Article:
Methods and analysis
Mechanical cervicAl ripeninG for women with PrOlongedPregnancies (MAGPOP) is a multicentre, superiority, open-label, randomised controlled trial with two parallel groups comparing mechanical cervical ripening to pharmacological cervical ripening among women with PP.
The study will take place in 15 French maternity units in both university and general hospitals, each with >2000 deliveries annually. Inclusions will start in January 2017. All maternity units are equipped with maternal and neonatal intensive care units. Obstetricians in all maternity units are familiar with and use both cervical ripening techniques (as described in the intervention section below) in their daily practice.
The inclusion criteria are (1) women≥18 years; (2) pregnant with a singleton pregnancy, a vertex presentation with a term ≥41+0 and≤42+0 weeks of gestation (gestational age estimated from an ultrasound performed between 11 and 13+6 weeks of gestation); and (3) for whom induction of labour has been decided. The exclusion criteria are Bishop score ≥6 (favourable cervix), a non-vertex presentation (breech or transverse), severe pre-eclampsia, previous caesarean delivery or other uterine scar, placenta praevia, suspected genital herpes infection, known HIV seropositivity, premature rupture of membranes with either continual leaking of or a test result positive for amniotic fluid, suspected severe congenital abnormalities and a pathological FHR. The study will include the women who meet all inclusion criteria and no exclusion criteria and who are willing to participate and able to sign informed consent.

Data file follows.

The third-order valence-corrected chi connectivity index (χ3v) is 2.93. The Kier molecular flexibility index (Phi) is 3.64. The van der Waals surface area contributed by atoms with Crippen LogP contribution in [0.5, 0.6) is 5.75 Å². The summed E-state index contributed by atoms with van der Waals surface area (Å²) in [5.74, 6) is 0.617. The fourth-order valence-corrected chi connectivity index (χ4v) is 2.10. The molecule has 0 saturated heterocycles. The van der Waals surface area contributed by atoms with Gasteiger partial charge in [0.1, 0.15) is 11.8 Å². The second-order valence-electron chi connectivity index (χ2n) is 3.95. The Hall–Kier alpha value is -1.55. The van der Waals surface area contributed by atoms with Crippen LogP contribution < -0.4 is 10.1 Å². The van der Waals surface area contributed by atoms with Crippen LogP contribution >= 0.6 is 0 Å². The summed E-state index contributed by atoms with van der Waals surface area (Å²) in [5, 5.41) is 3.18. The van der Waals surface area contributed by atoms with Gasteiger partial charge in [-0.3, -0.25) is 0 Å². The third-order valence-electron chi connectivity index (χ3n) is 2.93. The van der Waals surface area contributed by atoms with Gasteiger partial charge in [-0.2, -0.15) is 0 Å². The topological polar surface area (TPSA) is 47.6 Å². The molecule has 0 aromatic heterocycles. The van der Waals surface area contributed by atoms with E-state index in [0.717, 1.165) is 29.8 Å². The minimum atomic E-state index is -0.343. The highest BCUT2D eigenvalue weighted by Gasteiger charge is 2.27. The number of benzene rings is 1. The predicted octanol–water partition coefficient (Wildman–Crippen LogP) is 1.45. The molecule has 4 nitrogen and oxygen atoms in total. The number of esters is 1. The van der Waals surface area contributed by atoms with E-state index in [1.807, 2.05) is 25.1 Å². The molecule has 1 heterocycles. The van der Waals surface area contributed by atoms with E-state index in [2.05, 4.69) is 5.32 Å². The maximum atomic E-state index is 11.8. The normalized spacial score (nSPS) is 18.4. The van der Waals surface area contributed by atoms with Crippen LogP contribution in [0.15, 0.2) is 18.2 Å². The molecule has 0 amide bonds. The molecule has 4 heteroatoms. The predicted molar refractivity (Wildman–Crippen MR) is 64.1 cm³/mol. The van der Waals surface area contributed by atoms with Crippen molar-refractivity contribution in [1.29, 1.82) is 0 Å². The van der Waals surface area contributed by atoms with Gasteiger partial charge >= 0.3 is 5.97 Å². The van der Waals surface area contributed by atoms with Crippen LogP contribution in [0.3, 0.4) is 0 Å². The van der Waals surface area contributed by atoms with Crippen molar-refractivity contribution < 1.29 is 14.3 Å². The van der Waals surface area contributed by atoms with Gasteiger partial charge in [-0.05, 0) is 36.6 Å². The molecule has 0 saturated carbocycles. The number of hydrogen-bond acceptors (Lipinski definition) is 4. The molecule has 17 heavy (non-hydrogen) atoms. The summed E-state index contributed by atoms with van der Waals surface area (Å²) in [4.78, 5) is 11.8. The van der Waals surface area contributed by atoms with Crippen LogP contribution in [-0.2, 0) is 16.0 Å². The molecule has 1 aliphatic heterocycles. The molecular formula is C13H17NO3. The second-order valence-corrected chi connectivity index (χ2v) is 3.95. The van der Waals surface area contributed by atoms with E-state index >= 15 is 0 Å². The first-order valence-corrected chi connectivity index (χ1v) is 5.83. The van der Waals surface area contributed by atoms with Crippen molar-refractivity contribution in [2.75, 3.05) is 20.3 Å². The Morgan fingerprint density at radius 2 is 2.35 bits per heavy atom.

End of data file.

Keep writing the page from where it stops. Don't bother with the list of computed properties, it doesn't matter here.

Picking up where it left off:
French guidelines call for monitoring of fetal well-being every other day in PP.5 This surveillance period is monitored by midwives, sonographers and physicians, who will recruit potential participants by screening women and describing the study objectives to those who meet the inclusion criteria. Because some women are likely to go into labour spontaneously and the Bishop score is likely to change during uterine contractions, randomisation should take place just before cervical ripening is planned to begin.